Moreover, industry is largely left in the dark by the government as to who is covered by the BSI Act, which targets “installations and facilities, or parts of it, in the sectors energy, information technology, telecommunications, transport, traffic, health, water, food, financial and insurance services …” Interpreted broadly, the BSI Act could affect almost everyone in Germany doing IT business. The Ordinance that is supposed to determine the details and who is covered is lacking.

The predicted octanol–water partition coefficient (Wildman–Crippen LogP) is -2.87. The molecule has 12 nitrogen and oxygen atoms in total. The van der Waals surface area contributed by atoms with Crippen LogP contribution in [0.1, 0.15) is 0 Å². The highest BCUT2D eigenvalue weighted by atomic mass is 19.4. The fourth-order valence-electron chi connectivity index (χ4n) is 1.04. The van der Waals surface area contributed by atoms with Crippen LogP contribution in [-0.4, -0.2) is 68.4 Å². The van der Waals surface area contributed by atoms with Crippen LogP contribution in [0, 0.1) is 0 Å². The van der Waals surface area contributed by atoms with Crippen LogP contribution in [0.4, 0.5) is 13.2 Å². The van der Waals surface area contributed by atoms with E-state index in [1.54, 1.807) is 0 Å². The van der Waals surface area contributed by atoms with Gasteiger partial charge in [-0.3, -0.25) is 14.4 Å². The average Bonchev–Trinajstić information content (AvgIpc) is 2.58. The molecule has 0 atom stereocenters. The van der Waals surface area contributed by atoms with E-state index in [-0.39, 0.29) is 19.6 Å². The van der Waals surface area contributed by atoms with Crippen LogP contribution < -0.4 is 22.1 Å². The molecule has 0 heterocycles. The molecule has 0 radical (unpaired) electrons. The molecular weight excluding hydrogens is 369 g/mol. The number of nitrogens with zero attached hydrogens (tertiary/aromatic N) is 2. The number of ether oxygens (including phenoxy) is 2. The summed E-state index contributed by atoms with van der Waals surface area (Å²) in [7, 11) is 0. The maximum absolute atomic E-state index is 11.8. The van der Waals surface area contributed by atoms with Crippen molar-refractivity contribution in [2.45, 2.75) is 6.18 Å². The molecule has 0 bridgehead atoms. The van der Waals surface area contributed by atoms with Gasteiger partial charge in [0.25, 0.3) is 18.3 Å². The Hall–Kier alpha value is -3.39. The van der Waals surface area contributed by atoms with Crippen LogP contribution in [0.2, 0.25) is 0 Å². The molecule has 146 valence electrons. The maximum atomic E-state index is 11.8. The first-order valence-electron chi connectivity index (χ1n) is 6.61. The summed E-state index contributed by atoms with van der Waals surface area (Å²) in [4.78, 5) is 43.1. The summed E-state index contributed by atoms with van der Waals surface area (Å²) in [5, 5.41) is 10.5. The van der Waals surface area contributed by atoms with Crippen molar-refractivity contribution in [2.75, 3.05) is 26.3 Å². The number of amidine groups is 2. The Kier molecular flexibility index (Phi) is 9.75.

To be in or out is a highly relevant issue. If the BSI Act applies, compliance costs for German industry as a whole could be in the billions. Even smaller companies will face bills for the certifications, re-certifications, and audits into the six figure range since Sec. 8a of the BSI Act calls for biannual certifications.  All compliance measures must reflect the “current state of the technology” to be determined by the BSI for each industry sector. Any security deficits must be disclosed to the BSI. If a company doesn’t comply with the requirements imposed by the BSI, it risks a hefty fine. Telecoms providers are especially put on the hot seat due to various new requirements in the Telecoms Act that the BSI Act introduces or reinforces.  They must disclose their security concept to the government, improve it if deemed necessary, and appoint a security office. They must report potential cybersecurity problems and breaches proactively to BNetzA, the telecoms regulator. Their security concept must also be approved by the BSI, so they will need to deal with requests from two different regulatory bodies. BNetzA (not the BSI) can decide to make reports on potential disruptions or attacks public which could severely harm their business reputation and invite third parties to file suit against them.